Conewago Twp. cemetery owner pleads guilty to fraud
Alleged victims of theft from Suburban Memorial Gardens in Conewago Township testify to lawmakers their experience with the cemetery. Christopher Dornblaser, 717-505-5436/@YDDornblaser
One of the owners of a Conewago Township cemetery pleaded guilty recently to defrauding more than 200 customers over a six-year period.
During a hearing at the federal courthouse in Harrisburg on Friday, May 17, Arminda Martin, 48, entered a guilty plea to conspiracy to commit mail fraud for bilking customers out of an estimated $493,000.
She and her husband, Theodore "Ted" Martin, 55, who are listed as owners of Suburban Memorial Gardens at 3875 Bull Road, were indicted in April 2018.
On Friday, Arminda Martin stood in handcuffs and shackles, dressed in a brown prison uniform, while Assistant U.S. Attorney Carl Marchioli read the facts in the case, which included that she accepted payment from an estimated 223 customers for burial services, plots, vaults, caskets and grave markers but never fulfilled the purchases.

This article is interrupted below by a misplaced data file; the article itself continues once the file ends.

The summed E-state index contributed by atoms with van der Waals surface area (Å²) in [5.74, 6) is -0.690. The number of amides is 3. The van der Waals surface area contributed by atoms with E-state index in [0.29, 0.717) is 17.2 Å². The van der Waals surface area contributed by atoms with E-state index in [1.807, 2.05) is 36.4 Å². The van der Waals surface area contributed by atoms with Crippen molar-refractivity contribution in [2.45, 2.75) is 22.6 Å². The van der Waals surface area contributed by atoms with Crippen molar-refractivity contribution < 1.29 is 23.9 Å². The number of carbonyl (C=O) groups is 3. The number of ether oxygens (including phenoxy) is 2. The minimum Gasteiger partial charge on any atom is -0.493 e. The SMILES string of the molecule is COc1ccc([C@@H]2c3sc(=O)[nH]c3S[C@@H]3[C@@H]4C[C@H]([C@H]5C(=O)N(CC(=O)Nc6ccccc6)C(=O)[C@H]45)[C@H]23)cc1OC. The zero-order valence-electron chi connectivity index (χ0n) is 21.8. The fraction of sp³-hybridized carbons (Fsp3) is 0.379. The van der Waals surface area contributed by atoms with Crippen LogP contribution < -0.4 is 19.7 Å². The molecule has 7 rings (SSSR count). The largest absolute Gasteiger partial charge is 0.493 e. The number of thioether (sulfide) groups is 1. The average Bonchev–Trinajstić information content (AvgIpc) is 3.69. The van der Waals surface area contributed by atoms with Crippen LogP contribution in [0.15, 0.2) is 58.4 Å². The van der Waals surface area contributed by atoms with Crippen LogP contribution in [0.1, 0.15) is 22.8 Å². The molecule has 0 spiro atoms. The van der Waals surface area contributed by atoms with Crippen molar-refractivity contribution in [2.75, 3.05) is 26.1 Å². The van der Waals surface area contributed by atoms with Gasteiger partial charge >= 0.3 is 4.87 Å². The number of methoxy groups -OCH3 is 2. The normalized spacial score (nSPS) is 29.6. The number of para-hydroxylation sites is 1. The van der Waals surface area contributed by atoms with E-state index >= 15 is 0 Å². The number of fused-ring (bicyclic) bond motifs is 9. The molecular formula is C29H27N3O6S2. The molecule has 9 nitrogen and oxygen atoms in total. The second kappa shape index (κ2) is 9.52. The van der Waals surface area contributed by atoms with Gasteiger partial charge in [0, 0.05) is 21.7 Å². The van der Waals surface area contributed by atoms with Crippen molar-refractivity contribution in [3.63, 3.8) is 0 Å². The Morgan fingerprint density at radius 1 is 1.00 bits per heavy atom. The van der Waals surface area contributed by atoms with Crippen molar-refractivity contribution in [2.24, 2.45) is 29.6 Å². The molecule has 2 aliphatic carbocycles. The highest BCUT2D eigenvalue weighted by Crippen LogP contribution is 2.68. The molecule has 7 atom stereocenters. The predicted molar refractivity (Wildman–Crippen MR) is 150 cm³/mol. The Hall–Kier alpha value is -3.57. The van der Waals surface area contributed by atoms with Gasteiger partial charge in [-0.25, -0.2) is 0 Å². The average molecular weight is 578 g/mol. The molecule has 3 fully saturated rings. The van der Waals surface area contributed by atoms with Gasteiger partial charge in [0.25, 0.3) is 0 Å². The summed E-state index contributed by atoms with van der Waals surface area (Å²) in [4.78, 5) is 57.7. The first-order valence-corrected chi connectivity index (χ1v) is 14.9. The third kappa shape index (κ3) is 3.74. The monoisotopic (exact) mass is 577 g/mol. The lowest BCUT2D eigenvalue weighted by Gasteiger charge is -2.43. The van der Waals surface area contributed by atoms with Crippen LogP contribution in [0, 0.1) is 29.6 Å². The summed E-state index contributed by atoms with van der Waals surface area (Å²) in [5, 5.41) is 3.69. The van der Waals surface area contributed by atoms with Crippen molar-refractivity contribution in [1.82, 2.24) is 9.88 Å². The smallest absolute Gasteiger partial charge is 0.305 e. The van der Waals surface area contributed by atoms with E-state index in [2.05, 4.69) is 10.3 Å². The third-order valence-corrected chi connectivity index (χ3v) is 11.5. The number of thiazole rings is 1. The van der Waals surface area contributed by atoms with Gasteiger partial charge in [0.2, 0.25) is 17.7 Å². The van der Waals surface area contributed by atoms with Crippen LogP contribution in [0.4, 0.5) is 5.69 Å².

This happened between 2010 and 2016, Marchioli said.
"The Martins misappropriated the funds for their own personal use," Marchioli said, adding that they used some of the money at numerous casinos.
After Marchioli read the facts, Arminda Martin admitted to the crimes.
U.S. District Judge John E. Jones ordered a pre-sentence report be done. That will be reviewed during a September conference, and she will be sentenced in the months following, he said.
As part of the plea agreement, Arminda Martin agreed to pay $493,000 in restitution.
Theodore Martin is expected to plead guilty during a change of plea hearing scheduled for May 30. He signed a guilty plea last month.
Kent Watkins, Arminda Martin's Schuykill County-based court-appointed attorney, declined comment following the hearing.
Background: The couple were indicted by the U.S. Attorney's Office in April 2018. Initially they were charged locally by Northern York County Regional Police, but those charges were withdrawn once the Department of Veterans Affairs Office of the Inspector General took over the case.
At the time, Northern Regional Police said the VA became involved because some of the alleged victims were veterans.
It was nearly two years before federal charges were filed.
At the time of their Pennsylvania indictment, Arminda Martin was serving 4½ years in prison and Theodore Martin was serving five years in prison.
Both of their prison sentences were for thefts related to two cemeteries they owned in Ohio, according to officials.
Family members of those buried at the Conewago Township cemetery, along with other volunteers, have been helping with the upkeep of it while the Martins are in prison.
— Reach Christopher Dornblaser at firstname.lastname@example.org or on Twitter at @YDDornblaser.